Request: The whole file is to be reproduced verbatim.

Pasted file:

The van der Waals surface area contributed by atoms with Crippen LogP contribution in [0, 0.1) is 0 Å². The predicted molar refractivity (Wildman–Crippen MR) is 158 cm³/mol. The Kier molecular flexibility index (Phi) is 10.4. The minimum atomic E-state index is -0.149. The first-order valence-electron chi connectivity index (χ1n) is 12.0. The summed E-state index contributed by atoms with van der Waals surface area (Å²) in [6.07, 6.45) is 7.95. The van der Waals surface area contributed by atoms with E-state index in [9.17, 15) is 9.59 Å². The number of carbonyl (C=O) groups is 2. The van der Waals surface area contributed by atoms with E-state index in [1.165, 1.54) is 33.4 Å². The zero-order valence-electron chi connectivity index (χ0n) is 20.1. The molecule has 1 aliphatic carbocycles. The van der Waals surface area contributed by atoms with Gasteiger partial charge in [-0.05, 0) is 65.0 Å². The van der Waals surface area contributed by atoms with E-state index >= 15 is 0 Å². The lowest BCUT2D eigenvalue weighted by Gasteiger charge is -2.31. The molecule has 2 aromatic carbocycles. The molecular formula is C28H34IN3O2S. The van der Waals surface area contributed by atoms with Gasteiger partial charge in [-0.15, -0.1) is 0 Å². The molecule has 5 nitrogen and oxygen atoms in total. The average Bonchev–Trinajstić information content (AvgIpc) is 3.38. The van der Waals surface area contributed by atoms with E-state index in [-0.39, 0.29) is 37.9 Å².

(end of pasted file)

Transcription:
The van der Waals surface area contributed by atoms with Crippen LogP contribution in [0, 0.1) is 0 Å². The predicted molar refractivity (Wildman–Crippen MR) is 158 cm³/mol. The Kier molecular flexibility index (Phi) is 10.4. The minimum atomic E-state index is -0.149. The first-order valence-electron chi connectivity index (χ1n) is 12.0. The summed E-state index contributed by atoms with van der Waals surface area (Å²) in [6.07, 6.45) is 7.95. The van der Waals surface area contributed by atoms with E-state index in [9.17, 15) is 9.59 Å². The number of carbonyl (C=O) groups is 2. The van der Waals surface area contributed by atoms with E-state index in [1.165, 1.54) is 33.4 Å². The zero-order valence-electron chi connectivity index (χ0n) is 20.1. The molecule has 1 aliphatic carbocycles. The van der Waals surface area contributed by atoms with Gasteiger partial charge in [-0.05, 0) is 65.0 Å². The van der Waals surface area contributed by atoms with E-state index >= 15 is 0 Å². The lowest BCUT2D eigenvalue weighted by Gasteiger charge is -2.31. The molecule has 2 aromatic carbocycles. The molecular formula is C28H34IN3O2S. The van der Waals surface area contributed by atoms with Gasteiger partial charge in [-0.15, -0.1) is 0 Å². The molecule has 5 nitrogen and oxygen atoms in total. The average Bonchev–Trinajstić information content (AvgIpc) is 3.38. The van der Waals surface area contributed by atoms with E-state index in [-0.39, 0.29) is 37.9 Å².